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Myrkur: Folkesange

If you go online and look up Amalie Bruun or Myrkur, you are just as likely to find just as much criticism as you are praise. The reasons for the divided emotions are complex and not easily summarized, but it’s fair to say that not everyone knows quite how to think about Bruun’s musical project, especially since she has frequently released music that defied the conventions of black metal in ways that raised more ire than horns. Even though some of this criticism has often been quite harsh, Bruun has never backed away from her general musicial ambitions.

On this album, Myrkur turns away from the black metal structures she has challenged in favor of focusing on the scaled back pagan folk she remembers from her childhood. If that sounds like an ego-project to you, think again. This is not a vanity project or an exercise in nostalgia. Yes, it’s introspective and personal, but it is also fresh and exciting in ways that should resonate with most listeners. Fans who like Bruun’s beautiful and clear voice will find plenty to enjoy here, while others will love the subtle and entrancing power of traditional instruments. I liked both and thought they were perfectly balanced from start to finish. If you listen to this album, there’s a good chance that you will also be carried away by its overall breadth and beauty.

Bruun has long been a vulnerable performer, but this album takes that quality to a whole new level. The music simply bucks convention. Some listeners will probably compare it to the new age music of the late 90s, especially the kind that also played with folk music, its sound, style, and instrumentation. But this is not that; this is something new. Yes, it’s familiar and yes, it’s soothing, but it’s more than just music that wafts in and out of consciousness. It’s a moment of calm in the midst of an international crisis and it’s a strong set of songs listeners can enjoy in many different settings. Fans of Heilung will want to know that Christopher Juul contributed his talents to the album even though the music is quite a bit different than Heilung’s music.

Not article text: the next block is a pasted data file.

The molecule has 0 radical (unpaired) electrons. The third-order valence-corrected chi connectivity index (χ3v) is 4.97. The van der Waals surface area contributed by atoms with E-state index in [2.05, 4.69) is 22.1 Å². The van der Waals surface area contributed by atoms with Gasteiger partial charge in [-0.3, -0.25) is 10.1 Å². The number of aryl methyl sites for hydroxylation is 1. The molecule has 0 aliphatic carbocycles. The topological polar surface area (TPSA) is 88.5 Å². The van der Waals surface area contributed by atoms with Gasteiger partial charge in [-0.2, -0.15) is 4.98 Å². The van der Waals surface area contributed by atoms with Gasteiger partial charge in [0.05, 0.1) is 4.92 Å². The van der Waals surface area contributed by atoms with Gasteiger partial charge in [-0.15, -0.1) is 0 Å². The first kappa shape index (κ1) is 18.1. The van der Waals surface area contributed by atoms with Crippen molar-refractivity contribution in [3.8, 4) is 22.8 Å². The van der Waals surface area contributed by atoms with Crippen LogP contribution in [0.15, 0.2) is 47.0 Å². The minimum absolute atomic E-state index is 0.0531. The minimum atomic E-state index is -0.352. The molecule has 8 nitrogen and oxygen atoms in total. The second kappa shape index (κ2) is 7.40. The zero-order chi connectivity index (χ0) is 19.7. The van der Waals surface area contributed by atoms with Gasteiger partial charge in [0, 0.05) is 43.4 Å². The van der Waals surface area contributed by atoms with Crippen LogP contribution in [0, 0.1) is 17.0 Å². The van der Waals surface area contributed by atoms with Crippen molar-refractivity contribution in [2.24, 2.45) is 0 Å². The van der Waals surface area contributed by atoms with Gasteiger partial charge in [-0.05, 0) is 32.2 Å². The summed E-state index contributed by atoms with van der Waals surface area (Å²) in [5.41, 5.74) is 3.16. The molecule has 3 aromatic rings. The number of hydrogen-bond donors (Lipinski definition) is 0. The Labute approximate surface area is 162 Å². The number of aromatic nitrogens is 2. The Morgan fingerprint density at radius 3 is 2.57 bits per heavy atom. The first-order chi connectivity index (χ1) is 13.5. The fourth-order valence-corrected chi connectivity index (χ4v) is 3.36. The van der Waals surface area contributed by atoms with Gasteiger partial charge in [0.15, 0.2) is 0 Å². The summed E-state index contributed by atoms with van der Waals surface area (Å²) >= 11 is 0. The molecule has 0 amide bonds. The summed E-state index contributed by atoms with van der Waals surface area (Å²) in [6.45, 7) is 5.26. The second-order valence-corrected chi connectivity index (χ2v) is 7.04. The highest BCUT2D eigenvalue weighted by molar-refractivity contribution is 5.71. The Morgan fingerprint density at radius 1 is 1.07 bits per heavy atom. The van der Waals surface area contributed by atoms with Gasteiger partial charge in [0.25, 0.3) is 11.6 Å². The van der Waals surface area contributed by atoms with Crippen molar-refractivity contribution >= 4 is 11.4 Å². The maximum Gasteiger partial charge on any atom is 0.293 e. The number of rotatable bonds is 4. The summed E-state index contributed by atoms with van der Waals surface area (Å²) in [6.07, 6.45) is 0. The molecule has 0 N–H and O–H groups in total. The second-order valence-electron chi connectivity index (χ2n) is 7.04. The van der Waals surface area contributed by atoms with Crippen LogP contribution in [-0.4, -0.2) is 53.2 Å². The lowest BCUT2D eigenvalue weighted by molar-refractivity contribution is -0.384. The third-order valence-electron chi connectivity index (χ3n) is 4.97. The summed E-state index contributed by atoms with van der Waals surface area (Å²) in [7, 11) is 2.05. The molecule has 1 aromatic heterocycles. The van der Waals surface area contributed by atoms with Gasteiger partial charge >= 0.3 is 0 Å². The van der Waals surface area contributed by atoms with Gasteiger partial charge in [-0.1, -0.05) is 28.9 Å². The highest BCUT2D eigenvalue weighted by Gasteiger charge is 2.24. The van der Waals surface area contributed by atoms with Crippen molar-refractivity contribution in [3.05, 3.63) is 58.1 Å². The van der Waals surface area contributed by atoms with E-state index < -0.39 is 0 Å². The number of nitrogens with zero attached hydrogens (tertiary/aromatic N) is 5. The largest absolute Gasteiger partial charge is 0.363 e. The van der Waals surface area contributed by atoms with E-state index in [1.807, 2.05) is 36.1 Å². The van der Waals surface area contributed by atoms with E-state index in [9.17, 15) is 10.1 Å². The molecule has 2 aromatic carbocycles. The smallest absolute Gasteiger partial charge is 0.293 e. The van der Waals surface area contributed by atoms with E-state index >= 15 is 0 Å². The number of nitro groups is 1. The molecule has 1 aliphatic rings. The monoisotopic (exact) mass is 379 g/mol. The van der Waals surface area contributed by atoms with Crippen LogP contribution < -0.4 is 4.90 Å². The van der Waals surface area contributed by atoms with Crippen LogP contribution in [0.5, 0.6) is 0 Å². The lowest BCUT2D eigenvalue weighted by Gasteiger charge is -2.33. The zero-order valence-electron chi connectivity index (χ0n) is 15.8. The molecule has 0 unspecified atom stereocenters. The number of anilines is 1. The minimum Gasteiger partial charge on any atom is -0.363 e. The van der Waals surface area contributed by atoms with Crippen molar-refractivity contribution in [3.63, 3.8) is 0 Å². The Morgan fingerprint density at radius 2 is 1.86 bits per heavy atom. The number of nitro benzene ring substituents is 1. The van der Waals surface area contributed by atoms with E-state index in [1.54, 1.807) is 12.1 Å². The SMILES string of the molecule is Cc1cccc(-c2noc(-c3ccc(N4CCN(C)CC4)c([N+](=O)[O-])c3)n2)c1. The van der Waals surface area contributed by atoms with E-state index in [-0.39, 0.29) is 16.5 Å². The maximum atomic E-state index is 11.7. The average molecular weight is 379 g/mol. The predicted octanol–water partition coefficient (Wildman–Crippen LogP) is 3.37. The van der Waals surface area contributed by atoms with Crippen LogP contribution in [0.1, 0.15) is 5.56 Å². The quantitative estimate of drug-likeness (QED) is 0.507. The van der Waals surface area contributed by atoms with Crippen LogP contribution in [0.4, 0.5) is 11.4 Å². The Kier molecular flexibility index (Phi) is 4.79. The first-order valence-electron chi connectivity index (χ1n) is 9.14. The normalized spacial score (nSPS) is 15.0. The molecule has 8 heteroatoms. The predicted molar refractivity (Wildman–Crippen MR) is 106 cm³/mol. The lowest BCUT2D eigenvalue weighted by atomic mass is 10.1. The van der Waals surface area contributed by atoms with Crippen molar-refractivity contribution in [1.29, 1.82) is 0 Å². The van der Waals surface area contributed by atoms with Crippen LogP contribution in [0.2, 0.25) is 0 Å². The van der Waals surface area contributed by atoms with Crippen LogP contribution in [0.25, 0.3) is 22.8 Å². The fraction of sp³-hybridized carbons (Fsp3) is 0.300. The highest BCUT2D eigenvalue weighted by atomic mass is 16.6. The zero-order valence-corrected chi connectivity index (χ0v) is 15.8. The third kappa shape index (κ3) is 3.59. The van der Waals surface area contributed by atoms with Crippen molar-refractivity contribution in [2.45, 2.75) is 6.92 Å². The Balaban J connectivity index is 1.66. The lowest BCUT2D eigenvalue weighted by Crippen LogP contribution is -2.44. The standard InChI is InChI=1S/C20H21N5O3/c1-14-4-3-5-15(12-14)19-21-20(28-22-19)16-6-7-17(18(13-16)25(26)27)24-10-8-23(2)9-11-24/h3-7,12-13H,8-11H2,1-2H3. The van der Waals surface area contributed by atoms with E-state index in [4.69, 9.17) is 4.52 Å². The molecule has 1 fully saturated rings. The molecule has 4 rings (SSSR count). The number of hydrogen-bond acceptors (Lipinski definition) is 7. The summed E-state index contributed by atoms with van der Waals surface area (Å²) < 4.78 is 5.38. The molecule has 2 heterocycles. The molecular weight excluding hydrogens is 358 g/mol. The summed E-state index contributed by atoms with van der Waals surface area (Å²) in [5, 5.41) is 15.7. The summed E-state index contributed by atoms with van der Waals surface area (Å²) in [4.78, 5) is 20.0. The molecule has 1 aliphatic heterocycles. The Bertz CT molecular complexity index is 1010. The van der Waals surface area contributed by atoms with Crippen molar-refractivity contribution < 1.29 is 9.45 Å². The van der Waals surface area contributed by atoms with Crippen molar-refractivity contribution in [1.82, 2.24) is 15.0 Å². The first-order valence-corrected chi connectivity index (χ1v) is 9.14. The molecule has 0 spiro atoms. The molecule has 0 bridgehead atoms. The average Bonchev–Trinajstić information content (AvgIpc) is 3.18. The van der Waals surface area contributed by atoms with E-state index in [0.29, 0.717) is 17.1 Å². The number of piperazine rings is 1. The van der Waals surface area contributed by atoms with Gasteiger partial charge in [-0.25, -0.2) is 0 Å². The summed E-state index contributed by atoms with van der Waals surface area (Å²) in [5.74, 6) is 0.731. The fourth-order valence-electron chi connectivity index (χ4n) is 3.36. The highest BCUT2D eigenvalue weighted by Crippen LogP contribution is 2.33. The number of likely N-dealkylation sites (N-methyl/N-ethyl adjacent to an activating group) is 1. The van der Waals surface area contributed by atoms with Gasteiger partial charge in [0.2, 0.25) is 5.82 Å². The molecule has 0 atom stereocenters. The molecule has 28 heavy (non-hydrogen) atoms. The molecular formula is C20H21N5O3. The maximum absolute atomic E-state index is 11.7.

Even if you’ve resisted Myrkur in the past, this is an album worth your time. It’s calming, beautiful, and introspective. Highly recommended.

Track Listing:
1. Ella
2. Fager som en Ros
3. Leaves of Yggdrasil
4. Ramund
5. Tor I Helheim
6. Svea
7. Harpens Kraft
8. Gammelkäring
9. House Carpenter
10. Reiar
11. Gudernes Vilje
12. Vinter

Added: April 15th 2020
Reviewer: Carl Sederholm
Score:
Related Link: Band Website
Hits: 461
Language: english

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